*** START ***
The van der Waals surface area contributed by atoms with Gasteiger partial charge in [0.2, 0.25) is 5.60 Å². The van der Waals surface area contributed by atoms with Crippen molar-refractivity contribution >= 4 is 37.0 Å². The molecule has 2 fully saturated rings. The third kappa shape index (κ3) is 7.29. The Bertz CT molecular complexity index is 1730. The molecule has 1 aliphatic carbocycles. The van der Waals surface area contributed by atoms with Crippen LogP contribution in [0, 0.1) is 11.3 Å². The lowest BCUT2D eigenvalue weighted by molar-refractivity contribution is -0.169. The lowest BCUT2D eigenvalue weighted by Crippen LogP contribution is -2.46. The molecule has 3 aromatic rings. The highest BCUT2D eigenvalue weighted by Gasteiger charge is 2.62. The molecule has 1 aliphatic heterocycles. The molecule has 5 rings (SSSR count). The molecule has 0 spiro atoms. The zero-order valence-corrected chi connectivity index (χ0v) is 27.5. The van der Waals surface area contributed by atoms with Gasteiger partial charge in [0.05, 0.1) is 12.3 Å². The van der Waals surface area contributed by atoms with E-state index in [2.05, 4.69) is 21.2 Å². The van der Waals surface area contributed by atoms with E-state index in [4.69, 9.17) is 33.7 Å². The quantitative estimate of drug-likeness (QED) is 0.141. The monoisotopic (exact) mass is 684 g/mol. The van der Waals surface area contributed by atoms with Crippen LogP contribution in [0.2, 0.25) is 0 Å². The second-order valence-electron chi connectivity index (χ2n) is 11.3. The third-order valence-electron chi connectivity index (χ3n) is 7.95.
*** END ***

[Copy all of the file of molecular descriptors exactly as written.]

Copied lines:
The van der Waals surface area contributed by atoms with Gasteiger partial charge in [0.2, 0.25) is 5.60 Å². The van der Waals surface area contributed by atoms with Crippen molar-refractivity contribution >= 4 is 37.0 Å². The molecule has 2 fully saturated rings. The third kappa shape index (κ3) is 7.29. The Bertz CT molecular complexity index is 1730. The molecule has 1 aliphatic carbocycles. The van der Waals surface area contributed by atoms with Crippen LogP contribution in [0, 0.1) is 11.3 Å². The lowest BCUT2D eigenvalue weighted by molar-refractivity contribution is -0.169. The lowest BCUT2D eigenvalue weighted by Crippen LogP contribution is -2.46. The molecule has 3 aromatic rings. The highest BCUT2D eigenvalue weighted by Gasteiger charge is 2.62. The molecule has 1 aliphatic heterocycles. The molecule has 5 rings (SSSR count). The molecule has 0 spiro atoms. The zero-order valence-corrected chi connectivity index (χ0v) is 27.5. The van der Waals surface area contributed by atoms with Gasteiger partial charge in [0.05, 0.1) is 12.3 Å². The van der Waals surface area contributed by atoms with E-state index in [2.05, 4.69) is 21.2 Å². The van der Waals surface area contributed by atoms with E-state index in [4.69, 9.17) is 33.7 Å². The quantitative estimate of drug-likeness (QED) is 0.141. The monoisotopic (exact) mass is 684 g/mol. The van der Waals surface area contributed by atoms with Crippen LogP contribution in [0.2, 0.25) is 0 Å². The second-order valence-electron chi connectivity index (χ2n) is 11.3. The third-order valence-electron chi connectivity index (χ3n) is 7.95.